The first is to build in a pause between the urge to buy and the purchase. We can do this by planning ahead. She suggests calmly making a list of what you need, on paper or in a note on your phone — don't use an online shopping cart as a wish list. Review your list with a critical eye when it's time to buy, and try to shop only once a week. 

Rattle suggests putting your phone away at night and keeping it out of the bedroom. The constant advertising when you scroll will wear you down, she says. She also recommends using an app to block certain URLs during vulnerable times. If you notice you tend to shop in the evenings after the kids go to bed, for example, that's a good time to use an app to set a limit. 

When it comes to holiday spending, remember to focus on people, not products. Give some thought to what people actually want. Could it be more time with you? Rattle suggests parents ask themselves an additional question: "What did you buy [your kids] last year, and what did they end up really using?"

Rattle's second strategy for controlling the desire to shop is what she calls filling your well in advance — essentially taking care of yourself. Real self-care, says Rattle, is not buying yourself a gift. "It's trying to get sleep, eating properly, having quiet time for yourself if at all possible, [and] practising gratitude."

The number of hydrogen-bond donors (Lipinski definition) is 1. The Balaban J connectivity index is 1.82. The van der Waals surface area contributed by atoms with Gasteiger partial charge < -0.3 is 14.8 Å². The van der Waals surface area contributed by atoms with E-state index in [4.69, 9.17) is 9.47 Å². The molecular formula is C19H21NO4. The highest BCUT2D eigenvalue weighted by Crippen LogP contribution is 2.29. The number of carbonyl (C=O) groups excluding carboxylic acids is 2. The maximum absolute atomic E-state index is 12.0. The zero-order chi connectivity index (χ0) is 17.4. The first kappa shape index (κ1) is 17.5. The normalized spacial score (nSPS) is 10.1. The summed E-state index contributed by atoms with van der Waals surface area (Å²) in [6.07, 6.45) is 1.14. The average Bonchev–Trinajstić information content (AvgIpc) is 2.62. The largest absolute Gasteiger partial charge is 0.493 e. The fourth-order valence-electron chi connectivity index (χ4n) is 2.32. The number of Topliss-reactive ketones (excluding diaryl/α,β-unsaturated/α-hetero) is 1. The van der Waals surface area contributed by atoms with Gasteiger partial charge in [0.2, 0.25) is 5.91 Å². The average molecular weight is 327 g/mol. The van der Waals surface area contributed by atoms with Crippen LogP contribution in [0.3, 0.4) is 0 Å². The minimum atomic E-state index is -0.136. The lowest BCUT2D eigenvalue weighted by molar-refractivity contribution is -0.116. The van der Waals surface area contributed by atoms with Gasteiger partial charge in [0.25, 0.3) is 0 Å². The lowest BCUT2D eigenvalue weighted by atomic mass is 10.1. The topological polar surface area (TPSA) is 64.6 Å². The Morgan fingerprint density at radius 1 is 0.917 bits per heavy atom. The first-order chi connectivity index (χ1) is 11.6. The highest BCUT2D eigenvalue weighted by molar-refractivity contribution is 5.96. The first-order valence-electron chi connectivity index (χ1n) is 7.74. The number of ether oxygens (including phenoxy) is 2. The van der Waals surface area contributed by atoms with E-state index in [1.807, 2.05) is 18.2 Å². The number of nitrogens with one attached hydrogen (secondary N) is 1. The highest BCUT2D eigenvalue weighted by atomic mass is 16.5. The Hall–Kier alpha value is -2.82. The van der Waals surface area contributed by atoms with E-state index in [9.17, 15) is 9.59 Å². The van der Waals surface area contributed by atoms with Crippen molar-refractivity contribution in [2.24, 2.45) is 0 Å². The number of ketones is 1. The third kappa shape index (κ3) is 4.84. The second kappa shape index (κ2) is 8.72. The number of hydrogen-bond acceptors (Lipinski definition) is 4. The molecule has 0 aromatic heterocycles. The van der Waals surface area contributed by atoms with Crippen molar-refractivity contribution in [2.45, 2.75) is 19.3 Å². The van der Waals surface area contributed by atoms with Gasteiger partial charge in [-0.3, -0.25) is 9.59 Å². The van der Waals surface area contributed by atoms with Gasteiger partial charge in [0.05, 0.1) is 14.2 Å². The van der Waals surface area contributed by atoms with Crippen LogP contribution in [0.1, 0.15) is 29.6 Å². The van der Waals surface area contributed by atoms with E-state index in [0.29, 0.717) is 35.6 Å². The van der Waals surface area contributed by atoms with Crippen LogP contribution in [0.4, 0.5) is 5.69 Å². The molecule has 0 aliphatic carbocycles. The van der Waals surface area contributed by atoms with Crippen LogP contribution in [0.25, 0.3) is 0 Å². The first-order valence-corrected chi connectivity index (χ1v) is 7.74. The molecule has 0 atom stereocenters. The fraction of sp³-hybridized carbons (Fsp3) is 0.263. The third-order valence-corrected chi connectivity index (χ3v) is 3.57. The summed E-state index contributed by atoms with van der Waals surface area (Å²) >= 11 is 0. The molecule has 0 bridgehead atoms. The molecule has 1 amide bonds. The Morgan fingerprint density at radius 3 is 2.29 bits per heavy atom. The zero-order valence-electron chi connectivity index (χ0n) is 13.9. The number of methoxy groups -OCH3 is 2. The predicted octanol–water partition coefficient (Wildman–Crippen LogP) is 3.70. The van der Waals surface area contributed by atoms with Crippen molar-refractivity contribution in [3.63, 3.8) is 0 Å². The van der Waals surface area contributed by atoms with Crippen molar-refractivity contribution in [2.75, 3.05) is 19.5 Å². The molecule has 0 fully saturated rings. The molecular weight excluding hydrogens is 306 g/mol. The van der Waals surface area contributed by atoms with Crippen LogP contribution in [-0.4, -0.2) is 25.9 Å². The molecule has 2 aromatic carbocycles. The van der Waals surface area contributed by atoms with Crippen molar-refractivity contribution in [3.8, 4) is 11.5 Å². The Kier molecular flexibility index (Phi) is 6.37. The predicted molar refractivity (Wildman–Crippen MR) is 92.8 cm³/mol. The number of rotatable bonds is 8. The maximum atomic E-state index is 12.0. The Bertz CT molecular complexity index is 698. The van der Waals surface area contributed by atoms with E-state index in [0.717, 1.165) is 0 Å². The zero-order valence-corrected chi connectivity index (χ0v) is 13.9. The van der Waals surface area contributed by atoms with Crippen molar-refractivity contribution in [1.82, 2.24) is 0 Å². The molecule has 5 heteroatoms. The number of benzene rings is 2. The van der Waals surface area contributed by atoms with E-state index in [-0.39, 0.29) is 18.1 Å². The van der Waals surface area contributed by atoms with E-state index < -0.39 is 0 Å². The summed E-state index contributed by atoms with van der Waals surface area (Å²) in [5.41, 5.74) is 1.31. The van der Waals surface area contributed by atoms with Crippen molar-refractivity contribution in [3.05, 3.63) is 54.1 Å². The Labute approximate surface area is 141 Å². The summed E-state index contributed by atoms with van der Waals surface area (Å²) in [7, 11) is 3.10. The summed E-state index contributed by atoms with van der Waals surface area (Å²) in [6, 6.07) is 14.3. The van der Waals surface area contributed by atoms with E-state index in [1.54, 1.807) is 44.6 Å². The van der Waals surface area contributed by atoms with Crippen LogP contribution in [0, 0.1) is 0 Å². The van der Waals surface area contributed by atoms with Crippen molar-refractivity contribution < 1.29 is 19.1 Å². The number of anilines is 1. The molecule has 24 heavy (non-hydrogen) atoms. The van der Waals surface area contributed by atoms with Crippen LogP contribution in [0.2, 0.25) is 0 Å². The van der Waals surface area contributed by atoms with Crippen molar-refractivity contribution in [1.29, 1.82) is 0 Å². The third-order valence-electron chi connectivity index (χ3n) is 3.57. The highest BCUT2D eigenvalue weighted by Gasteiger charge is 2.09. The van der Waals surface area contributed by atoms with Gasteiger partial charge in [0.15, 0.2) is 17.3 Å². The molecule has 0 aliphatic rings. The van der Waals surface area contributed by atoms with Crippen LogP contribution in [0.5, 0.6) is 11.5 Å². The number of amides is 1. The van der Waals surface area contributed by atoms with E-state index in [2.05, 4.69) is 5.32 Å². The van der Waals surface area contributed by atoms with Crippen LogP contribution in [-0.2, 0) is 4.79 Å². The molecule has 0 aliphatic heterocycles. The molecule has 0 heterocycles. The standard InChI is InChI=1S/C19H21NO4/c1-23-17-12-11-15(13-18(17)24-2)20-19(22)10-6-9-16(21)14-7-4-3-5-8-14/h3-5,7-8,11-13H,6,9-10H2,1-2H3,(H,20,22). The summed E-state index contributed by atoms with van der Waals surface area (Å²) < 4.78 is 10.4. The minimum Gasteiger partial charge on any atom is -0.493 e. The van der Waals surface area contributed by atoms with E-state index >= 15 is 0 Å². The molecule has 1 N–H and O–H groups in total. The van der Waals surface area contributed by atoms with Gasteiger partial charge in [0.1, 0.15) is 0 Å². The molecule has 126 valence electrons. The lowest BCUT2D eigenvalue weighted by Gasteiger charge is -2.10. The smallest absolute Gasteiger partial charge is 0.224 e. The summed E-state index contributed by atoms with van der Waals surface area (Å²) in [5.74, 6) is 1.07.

We also need to manage our stress, she says. That's always easier said than done, but Rattle suggests using the acronym HALT — don't shop when you're hungry, angry, lonely or tired. In those moments, she advises, try taking five deep breaths instead of reaching for your phone. 

Less stuff, more life

Yi says when he came to the United States from South Korea in 1998, he noticed North American consumers weren't judged for seeking instant gratification in the way they would have been in Korea. 

He stresses that seeking pleasure in shopping isn't inherently bad, but we are blurring the line between the everyday and special occasions.

"One thing that I often imagine is that, say, for example, my grandmother, who passed away at the age of 92 or 93 — if she became alive and [saw how] my fellow North Americans live, she would say that these people basically live like they have festivities every day." 

He compares it to having club-size packages of sweets in the house or eating fast food several times a week instead of considering them treats. "It's not very healthy for you to have access to all these sweet foods and delights every day, because this also reduces [their] value," he said. 

"We are all human," said Rattle, "with basic needs like love … and belonging. Material items can never fill these needs. The more we focus on people instead of products, the more we get out of our heads and into the world to listen to, appreciate and respect each other. Living without stuff can bring an amazing feeling of lightness and clarity." 


Jen Lauriault is a Collingwood, Ont.-based writer and editor whose work has appeared in Maclean’s, Today’s Parent and Chatelaine.